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Cycling law expert Mark Hambleton takes a look at what you need to know if you encounter dogs on shared paths

Recently I was cycling along a ‘shared use’ (cycle) path when I was attacked by a Jack Russell. Luckily, no great harm was done because the dog’s bite didn’t break my skin, but what would have happened if my encounter and injuries had been more serious? This seems to be a question that many cyclists (and dog owners) share.

First of all I want to say a) I love walking dogs – we had a family dog growing up and I’d take her walking for miles and b) I cycle considerately on ‘shared use’ paths – I don’t treat it as my personal racetrack.  

What are the potential consequences of a collision with a dog on a shared use path?

It struck me that the most severe consequences of a collision with a dog (or taking evasive action to avoid riding into the dog) would be:

  • injury to, or death of, the cyclist or dog

  • financial losses (travel costs while unable to cycle, time off work, treatment costs, veterinary bills, loss of no claims bonus on pet insurance policy)
  • bicycle, clothing and/or equipment damage
  • fear or reluctance to use shared use cycle paths in the future

In my experience, the majority of cyclists on shared use paths probably cycle at between 8mph and 14mph. Even at the lower end of that spectrum, it doesn’t leave a lot of time to react to the unpredictable behaviour of dogs if they are not properly controlled.

Many dog owners have told me that they have absolute control of their dogs while they’re off their leads, an argument that I’ve even heard in comments on my blogs. I don’t believe that’s true – after all, they’re still animals – but it misses the point anyway. Cycling along these paths, we’re unable to distinguish between dogs that may or may not cause us a problem. Keeping dogs on a short lead eliminates that uncertainty – it’s an easy fix.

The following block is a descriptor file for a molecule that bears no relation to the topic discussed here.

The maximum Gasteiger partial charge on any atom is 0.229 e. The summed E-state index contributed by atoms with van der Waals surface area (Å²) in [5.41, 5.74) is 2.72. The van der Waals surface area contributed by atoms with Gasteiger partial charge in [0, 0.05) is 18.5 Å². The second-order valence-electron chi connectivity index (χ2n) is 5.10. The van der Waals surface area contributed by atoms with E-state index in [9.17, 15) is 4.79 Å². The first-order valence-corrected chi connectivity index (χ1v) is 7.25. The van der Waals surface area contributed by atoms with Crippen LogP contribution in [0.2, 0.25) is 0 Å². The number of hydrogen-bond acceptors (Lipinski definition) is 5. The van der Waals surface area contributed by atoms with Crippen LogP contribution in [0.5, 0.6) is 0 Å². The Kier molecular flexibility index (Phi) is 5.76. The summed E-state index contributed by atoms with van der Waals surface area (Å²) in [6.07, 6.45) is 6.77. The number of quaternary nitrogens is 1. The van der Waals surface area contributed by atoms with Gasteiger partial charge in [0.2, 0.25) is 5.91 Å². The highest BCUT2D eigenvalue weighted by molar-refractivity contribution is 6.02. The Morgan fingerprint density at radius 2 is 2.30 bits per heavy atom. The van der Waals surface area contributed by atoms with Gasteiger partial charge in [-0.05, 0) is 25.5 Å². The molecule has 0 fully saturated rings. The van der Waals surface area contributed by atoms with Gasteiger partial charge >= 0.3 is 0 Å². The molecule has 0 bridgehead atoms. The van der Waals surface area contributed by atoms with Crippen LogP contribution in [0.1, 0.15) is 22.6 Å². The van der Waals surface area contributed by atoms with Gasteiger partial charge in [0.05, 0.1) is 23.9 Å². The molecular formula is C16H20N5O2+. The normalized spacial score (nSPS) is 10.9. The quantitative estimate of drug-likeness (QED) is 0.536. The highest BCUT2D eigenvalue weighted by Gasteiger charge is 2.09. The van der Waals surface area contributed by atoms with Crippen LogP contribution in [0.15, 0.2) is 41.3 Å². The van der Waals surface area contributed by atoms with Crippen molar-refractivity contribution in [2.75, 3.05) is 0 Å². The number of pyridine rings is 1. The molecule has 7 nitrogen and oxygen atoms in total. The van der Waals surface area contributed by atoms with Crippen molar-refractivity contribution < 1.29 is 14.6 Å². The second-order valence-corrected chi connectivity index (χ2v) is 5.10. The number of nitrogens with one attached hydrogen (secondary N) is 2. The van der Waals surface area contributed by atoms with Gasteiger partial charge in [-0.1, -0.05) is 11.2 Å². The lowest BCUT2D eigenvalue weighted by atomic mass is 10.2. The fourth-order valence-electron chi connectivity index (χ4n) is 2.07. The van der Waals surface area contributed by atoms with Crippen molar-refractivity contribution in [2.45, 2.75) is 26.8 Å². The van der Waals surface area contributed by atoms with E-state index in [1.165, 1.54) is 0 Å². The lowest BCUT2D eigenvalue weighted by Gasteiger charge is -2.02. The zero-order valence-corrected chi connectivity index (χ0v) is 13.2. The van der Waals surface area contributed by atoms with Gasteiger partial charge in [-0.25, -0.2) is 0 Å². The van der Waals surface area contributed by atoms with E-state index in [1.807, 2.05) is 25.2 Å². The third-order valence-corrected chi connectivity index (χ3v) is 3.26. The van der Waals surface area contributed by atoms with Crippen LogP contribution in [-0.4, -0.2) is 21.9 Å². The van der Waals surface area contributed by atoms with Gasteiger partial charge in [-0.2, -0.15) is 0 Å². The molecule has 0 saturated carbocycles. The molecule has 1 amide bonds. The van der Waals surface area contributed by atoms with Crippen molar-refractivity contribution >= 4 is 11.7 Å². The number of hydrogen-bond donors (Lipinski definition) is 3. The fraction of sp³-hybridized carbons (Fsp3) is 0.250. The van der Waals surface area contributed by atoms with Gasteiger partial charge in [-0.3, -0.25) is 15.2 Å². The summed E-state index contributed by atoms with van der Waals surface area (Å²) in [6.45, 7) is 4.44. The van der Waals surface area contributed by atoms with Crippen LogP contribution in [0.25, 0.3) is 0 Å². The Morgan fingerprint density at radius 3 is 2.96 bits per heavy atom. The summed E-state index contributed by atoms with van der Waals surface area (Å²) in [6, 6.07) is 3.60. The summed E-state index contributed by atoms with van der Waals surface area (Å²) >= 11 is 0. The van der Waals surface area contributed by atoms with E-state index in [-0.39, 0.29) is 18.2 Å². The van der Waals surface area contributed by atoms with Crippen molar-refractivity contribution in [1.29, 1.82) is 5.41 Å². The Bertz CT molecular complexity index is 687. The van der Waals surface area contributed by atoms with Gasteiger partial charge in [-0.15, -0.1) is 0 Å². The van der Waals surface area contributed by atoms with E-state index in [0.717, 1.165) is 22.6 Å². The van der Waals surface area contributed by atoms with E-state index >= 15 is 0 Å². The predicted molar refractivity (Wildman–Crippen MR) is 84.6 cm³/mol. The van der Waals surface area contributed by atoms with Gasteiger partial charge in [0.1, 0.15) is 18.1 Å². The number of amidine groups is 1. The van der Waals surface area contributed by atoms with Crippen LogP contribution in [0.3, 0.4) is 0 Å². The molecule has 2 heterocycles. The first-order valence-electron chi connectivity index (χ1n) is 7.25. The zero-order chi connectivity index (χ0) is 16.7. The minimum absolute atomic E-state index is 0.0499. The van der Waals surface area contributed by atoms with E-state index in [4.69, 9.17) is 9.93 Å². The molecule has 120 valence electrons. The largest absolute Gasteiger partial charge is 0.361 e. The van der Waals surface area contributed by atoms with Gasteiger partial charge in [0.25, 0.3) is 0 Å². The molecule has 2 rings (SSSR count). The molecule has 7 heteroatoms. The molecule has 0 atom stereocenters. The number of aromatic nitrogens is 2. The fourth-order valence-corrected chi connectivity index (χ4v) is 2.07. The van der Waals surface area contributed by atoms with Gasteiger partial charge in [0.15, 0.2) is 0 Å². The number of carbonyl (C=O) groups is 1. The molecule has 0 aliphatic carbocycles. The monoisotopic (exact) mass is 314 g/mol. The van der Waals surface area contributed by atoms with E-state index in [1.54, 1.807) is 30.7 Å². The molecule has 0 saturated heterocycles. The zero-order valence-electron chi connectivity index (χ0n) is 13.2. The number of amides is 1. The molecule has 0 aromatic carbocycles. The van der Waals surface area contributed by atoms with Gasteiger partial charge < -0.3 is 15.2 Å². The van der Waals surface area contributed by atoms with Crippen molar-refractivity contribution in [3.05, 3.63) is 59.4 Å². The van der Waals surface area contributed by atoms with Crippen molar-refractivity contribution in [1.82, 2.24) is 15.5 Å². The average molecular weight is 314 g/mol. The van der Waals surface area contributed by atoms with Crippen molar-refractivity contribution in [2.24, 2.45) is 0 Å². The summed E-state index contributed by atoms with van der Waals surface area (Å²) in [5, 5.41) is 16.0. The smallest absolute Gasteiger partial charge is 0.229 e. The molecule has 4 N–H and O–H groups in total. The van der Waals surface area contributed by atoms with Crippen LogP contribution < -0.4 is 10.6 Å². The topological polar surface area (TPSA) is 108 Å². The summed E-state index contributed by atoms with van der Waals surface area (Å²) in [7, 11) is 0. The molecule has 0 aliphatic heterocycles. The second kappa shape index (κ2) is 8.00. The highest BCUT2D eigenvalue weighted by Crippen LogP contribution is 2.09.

What about taking legal action?

Starting with the guidance in the Highway Code, it states that you shouldn’t let a dog out on the road on its own, and that you should keep it on a short lead when on a pavement or shared path. Cyclists are encouraged to take care when passing people and give them plenty of room, whilst being prepared to slow down and stop if necessary.

Should you have an accident involving an animal your solicitor will need to consider the merits of claims in negligence and pursuant to the Animals Act:

  1. Negligence is a long-standing common law principle where you will need to establish (amongst other things) that the other individual involved did not act with the level of care you were entitled to expect.
  2. The Animals Act came into force in 1971 and sets out the criteria that must be established to succeed with a civil liability claim for damage done by animals.

The main difference between these two legal standards is that fault on the part of the dog owner is not required to succeed with a claim under the Animals Act.

It’s a complex area and that’s reflected in the case law, so here are a few interesting ones to illustrate this:

  • A cyclist recovered damages (£65k) following an accident on a cycle path caused by a dog on a retractable lead. The dog leapt towards the cyclist and the lead became tangled up in the wheels, causing the rider to come off, fracturing his skull. He required extensive treatment and seven weeks off work, hence the compensation.